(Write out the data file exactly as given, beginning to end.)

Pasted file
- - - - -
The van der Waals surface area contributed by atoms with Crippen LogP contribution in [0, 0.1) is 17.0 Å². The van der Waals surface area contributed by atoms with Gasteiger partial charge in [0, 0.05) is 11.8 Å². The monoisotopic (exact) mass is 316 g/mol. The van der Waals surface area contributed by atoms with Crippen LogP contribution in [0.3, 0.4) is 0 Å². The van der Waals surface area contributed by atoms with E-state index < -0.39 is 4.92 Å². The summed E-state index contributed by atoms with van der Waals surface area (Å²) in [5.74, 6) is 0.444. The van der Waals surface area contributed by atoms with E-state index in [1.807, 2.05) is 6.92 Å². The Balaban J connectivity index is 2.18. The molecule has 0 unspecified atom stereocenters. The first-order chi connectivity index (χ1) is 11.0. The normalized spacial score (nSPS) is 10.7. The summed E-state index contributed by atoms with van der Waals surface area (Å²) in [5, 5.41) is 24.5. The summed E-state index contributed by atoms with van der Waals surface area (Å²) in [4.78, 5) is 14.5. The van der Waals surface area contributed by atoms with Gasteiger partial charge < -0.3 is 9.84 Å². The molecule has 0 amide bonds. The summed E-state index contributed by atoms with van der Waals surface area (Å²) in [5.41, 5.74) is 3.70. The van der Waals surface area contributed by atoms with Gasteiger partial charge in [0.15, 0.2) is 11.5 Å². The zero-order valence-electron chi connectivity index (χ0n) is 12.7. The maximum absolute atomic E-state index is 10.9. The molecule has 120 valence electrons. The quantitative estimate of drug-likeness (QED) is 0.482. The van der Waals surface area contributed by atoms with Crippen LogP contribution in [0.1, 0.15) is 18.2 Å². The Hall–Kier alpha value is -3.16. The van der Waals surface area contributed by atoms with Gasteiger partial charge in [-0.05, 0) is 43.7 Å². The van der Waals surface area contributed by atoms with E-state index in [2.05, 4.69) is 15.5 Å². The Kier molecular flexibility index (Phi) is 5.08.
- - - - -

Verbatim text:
The van der Waals surface area contributed by atoms with Crippen LogP contribution in [0, 0.1) is 17.0 Å². The van der Waals surface area contributed by atoms with Gasteiger partial charge in [0, 0.05) is 11.8 Å². The monoisotopic (exact) mass is 316 g/mol. The van der Waals surface area contributed by atoms with Crippen LogP contribution in [0.3, 0.4) is 0 Å². The van der Waals surface area contributed by atoms with E-state index < -0.39 is 4.92 Å². The summed E-state index contributed by atoms with van der Waals surface area (Å²) in [5.74, 6) is 0.444. The van der Waals surface area contributed by atoms with E-state index in [1.807, 2.05) is 6.92 Å². The Balaban J connectivity index is 2.18. The molecule has 0 unspecified atom stereocenters. The first-order chi connectivity index (χ1) is 11.0. The normalized spacial score (nSPS) is 10.7. The summed E-state index contributed by atoms with van der Waals surface area (Å²) in [5, 5.41) is 24.5. The summed E-state index contributed by atoms with van der Waals surface area (Å²) in [4.78, 5) is 14.5. The van der Waals surface area contributed by atoms with Gasteiger partial charge < -0.3 is 9.84 Å². The molecule has 0 amide bonds. The summed E-state index contributed by atoms with van der Waals surface area (Å²) in [5.41, 5.74) is 3.70. The van der Waals surface area contributed by atoms with Gasteiger partial charge in [0.15, 0.2) is 11.5 Å². The zero-order valence-electron chi connectivity index (χ0n) is 12.7. The maximum absolute atomic E-state index is 10.9. The molecule has 120 valence electrons. The quantitative estimate of drug-likeness (QED) is 0.482. The van der Waals surface area contributed by atoms with Crippen LogP contribution in [0.1, 0.15) is 18.2 Å². The Hall–Kier alpha value is -3.16. The van der Waals surface area contributed by atoms with Gasteiger partial charge in [-0.05, 0) is 43.7 Å². The van der Waals surface area contributed by atoms with E-state index in [2.05, 4.69) is 15.5 Å². The Kier molecular flexibility index (Phi) is 5.08.